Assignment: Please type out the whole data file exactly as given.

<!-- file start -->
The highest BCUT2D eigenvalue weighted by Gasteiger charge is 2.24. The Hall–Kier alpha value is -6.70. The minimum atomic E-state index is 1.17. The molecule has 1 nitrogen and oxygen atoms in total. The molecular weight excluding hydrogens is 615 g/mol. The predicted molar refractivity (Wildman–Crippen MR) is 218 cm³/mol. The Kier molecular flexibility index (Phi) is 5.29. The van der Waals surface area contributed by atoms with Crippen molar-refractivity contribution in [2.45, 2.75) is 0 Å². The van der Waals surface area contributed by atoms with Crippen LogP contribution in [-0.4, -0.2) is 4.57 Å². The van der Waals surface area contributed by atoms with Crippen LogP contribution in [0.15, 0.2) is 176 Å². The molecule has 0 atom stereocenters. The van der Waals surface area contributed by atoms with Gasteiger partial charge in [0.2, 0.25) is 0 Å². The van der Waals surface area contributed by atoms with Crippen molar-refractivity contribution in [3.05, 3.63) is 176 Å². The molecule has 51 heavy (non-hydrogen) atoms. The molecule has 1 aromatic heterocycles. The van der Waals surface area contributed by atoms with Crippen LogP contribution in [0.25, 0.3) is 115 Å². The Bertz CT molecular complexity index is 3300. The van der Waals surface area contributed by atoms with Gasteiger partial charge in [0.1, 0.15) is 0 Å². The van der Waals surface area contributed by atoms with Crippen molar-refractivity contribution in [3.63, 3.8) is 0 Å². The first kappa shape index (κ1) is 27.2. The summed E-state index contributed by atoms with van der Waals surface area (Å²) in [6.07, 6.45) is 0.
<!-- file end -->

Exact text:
The highest BCUT2D eigenvalue weighted by Gasteiger charge is 2.24. The Hall–Kier alpha value is -6.70. The minimum atomic E-state index is 1.17. The molecule has 1 nitrogen and oxygen atoms in total. The molecular weight excluding hydrogens is 615 g/mol. The predicted molar refractivity (Wildman–Crippen MR) is 218 cm³/mol. The Kier molecular flexibility index (Phi) is 5.29. The van der Waals surface area contributed by atoms with Crippen molar-refractivity contribution in [2.45, 2.75) is 0 Å². The van der Waals surface area contributed by atoms with Crippen LogP contribution in [-0.4, -0.2) is 4.57 Å². The van der Waals surface area contributed by atoms with Crippen LogP contribution in [0.15, 0.2) is 176 Å². The molecule has 0 atom stereocenters. The van der Waals surface area contributed by atoms with Gasteiger partial charge in [0.2, 0.25) is 0 Å². The van der Waals surface area contributed by atoms with Crippen molar-refractivity contribution in [3.05, 3.63) is 176 Å². The molecule has 51 heavy (non-hydrogen) atoms. The molecule has 1 aromatic heterocycles. The van der Waals surface area contributed by atoms with Crippen LogP contribution in [0.25, 0.3) is 115 Å². The Bertz CT molecular complexity index is 3300. The van der Waals surface area contributed by atoms with Gasteiger partial charge in [0.1, 0.15) is 0 Å². The van der Waals surface area contributed by atoms with Crippen molar-refractivity contribution in [3.63, 3.8) is 0 Å². The first kappa shape index (κ1) is 27.2. The summed E-state index contributed by atoms with van der Waals surface area (Å²) in [6.07, 6.45) is 0.